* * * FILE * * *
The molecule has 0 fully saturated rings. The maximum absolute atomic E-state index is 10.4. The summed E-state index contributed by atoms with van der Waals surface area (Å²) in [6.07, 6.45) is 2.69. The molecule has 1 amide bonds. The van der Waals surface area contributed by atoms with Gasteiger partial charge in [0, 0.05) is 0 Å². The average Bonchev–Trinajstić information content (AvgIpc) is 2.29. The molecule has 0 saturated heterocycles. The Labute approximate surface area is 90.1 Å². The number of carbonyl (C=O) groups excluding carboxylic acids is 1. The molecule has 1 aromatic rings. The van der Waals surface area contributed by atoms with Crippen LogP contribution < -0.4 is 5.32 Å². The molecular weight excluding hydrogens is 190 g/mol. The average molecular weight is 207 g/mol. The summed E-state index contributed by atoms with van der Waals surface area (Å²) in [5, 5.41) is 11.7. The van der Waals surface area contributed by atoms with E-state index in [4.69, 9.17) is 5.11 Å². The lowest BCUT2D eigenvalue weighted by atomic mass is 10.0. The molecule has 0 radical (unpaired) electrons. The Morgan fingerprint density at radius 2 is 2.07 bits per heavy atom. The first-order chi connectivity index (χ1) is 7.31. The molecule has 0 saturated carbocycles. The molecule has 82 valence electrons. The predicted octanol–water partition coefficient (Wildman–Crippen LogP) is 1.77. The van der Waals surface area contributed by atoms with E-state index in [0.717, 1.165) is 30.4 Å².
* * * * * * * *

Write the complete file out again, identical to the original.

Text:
The molecule has 0 fully saturated rings. The maximum absolute atomic E-state index is 10.4. The summed E-state index contributed by atoms with van der Waals surface area (Å²) in [6.07, 6.45) is 2.69. The molecule has 1 amide bonds. The van der Waals surface area contributed by atoms with Gasteiger partial charge in [0, 0.05) is 0 Å². The average Bonchev–Trinajstić information content (AvgIpc) is 2.29. The molecule has 0 saturated heterocycles. The Labute approximate surface area is 90.1 Å². The number of carbonyl (C=O) groups excluding carboxylic acids is 1. The molecule has 1 aromatic rings. The van der Waals surface area contributed by atoms with Crippen LogP contribution < -0.4 is 5.32 Å². The molecular weight excluding hydrogens is 190 g/mol. The average molecular weight is 207 g/mol. The summed E-state index contributed by atoms with van der Waals surface area (Å²) in [5, 5.41) is 11.7. The van der Waals surface area contributed by atoms with E-state index in [4.69, 9.17) is 5.11 Å². The lowest BCUT2D eigenvalue weighted by atomic mass is 10.0. The molecule has 0 radical (unpaired) electrons. The Morgan fingerprint density at radius 2 is 2.07 bits per heavy atom. The first-order chi connectivity index (χ1) is 7.31. The molecule has 0 saturated carbocycles. The molecule has 82 valence electrons. The predicted octanol–water partition coefficient (Wildman–Crippen LogP) is 1.77. The van der Waals surface area contributed by atoms with E-state index in [0.717, 1.165) is 30.4 Å².